As well as doing an English Literature MA, I've been enjoying exploring the site - which has quite a bit of occult history.
The label by the witch bottle in the visitor centre museum says it was excavated in Church Street, Greenwich, in 2006. It also says:
During the 16th and 17th centuries, bottles like this were used as charms against a witch's spell. They would be placed at the entrance to a dwelling to stop the witch entering. It is very unusual to find such a bottle with its content intact. Investigations by Dr Alan Massey of Loughborough University revealed its contents: urine, human hair and metal pins.To be honest, I would say the description isn't entirely accurate. From what I have heard, witch bottles were intended to protect a building and its inhabitants against malefic magic rather than to physically prevent any witch from entering the property.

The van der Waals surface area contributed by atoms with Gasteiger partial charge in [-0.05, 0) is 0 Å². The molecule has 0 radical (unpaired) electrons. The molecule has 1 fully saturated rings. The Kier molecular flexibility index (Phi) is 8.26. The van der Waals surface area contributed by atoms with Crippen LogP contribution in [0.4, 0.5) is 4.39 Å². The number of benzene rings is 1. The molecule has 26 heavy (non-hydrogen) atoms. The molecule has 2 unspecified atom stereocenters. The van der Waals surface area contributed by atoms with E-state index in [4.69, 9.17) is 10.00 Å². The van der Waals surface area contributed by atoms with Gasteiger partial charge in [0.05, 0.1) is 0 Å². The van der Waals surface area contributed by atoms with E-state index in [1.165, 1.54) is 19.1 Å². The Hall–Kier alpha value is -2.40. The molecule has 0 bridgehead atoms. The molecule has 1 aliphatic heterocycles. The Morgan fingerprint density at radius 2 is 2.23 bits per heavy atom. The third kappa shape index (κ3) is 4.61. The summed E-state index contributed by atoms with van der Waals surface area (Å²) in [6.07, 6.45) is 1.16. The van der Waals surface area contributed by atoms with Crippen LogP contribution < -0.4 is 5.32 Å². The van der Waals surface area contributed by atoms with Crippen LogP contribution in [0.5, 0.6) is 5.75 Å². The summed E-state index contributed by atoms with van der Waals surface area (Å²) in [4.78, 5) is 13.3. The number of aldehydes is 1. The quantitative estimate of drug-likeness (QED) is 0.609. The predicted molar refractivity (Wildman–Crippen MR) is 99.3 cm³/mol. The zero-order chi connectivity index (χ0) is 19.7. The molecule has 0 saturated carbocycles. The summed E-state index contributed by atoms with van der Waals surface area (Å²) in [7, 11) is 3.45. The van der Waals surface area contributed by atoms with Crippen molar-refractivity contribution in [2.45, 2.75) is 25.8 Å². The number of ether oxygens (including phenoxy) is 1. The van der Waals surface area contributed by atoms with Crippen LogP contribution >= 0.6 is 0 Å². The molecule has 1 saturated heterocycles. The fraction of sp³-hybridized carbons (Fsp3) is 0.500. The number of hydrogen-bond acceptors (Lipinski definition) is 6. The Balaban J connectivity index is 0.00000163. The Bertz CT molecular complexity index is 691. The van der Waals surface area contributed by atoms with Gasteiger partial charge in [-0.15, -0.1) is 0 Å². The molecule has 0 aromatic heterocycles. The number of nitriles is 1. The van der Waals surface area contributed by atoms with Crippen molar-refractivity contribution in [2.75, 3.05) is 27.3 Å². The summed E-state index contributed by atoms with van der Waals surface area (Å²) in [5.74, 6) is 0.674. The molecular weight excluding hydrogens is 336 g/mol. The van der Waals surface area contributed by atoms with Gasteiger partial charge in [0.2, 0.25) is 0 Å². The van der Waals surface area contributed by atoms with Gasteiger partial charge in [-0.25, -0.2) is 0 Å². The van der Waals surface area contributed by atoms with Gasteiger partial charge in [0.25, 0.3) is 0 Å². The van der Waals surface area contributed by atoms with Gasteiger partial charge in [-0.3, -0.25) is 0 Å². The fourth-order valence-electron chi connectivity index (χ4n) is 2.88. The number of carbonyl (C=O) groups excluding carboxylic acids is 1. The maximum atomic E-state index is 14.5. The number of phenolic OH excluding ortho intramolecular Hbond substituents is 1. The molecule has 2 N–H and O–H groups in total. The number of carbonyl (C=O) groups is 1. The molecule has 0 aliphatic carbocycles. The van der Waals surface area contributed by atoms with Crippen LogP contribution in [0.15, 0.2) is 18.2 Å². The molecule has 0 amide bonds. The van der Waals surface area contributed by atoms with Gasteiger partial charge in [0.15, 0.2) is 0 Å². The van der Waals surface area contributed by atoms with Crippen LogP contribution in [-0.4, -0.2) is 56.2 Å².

People still use witch bottles today. Modern cunning man George Hares told delegates at the Nameless Arte conference that he had used a witch bottle when he believed someone was wishing him ill. He boiled up a mixture of his own urine and hair with pins in a bottle and asked that the malefactor present themselves to him and that their curse be broken. He claimed the witch bottle spell worked perfectly.
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